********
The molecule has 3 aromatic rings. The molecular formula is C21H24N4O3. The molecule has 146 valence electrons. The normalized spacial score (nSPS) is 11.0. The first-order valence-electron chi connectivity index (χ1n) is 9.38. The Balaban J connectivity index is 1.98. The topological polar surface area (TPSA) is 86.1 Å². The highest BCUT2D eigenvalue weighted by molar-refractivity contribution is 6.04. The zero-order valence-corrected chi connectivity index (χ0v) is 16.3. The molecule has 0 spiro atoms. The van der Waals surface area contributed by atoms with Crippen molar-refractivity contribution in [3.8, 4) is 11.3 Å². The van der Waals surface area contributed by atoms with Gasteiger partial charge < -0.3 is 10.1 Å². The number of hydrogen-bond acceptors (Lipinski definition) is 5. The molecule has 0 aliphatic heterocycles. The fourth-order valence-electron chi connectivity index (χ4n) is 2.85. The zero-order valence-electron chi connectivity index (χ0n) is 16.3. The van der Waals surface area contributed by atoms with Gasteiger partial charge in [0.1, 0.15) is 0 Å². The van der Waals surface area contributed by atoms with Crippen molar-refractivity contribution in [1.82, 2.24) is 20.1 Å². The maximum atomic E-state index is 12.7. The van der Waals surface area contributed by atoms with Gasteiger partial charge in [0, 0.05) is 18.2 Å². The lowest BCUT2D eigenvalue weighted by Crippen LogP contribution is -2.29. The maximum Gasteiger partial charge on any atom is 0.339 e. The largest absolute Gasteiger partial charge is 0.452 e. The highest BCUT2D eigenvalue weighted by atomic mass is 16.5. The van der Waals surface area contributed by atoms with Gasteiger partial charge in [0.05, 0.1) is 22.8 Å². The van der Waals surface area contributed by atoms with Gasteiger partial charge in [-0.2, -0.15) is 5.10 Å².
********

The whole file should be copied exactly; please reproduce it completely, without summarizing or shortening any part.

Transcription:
The molecule has 3 aromatic rings. The molecular formula is C21H24N4O3. The molecule has 146 valence electrons. The normalized spacial score (nSPS) is 11.0. The first-order valence-electron chi connectivity index (χ1n) is 9.38. The Balaban J connectivity index is 1.98. The topological polar surface area (TPSA) is 86.1 Å². The highest BCUT2D eigenvalue weighted by molar-refractivity contribution is 6.04. The zero-order valence-corrected chi connectivity index (χ0v) is 16.3. The molecule has 0 spiro atoms. The van der Waals surface area contributed by atoms with Crippen molar-refractivity contribution in [3.8, 4) is 11.3 Å². The van der Waals surface area contributed by atoms with Gasteiger partial charge < -0.3 is 10.1 Å². The number of hydrogen-bond acceptors (Lipinski definition) is 5. The molecule has 0 aliphatic heterocycles. The fourth-order valence-electron chi connectivity index (χ4n) is 2.85. The zero-order valence-electron chi connectivity index (χ0n) is 16.3. The van der Waals surface area contributed by atoms with Gasteiger partial charge in [0.1, 0.15) is 0 Å². The van der Waals surface area contributed by atoms with Crippen molar-refractivity contribution in [1.82, 2.24) is 20.1 Å². The maximum atomic E-state index is 12.7. The van der Waals surface area contributed by atoms with Gasteiger partial charge in [0, 0.05) is 18.2 Å². The lowest BCUT2D eigenvalue weighted by Crippen LogP contribution is -2.29. The maximum Gasteiger partial charge on any atom is 0.339 e. The largest absolute Gasteiger partial charge is 0.452 e. The highest BCUT2D eigenvalue weighted by atomic mass is 16.5. The van der Waals surface area contributed by atoms with Gasteiger partial charge in [0.05, 0.1) is 22.8 Å². The van der Waals surface area contributed by atoms with Gasteiger partial charge in [-0.2, -0.15) is 5.10 Å².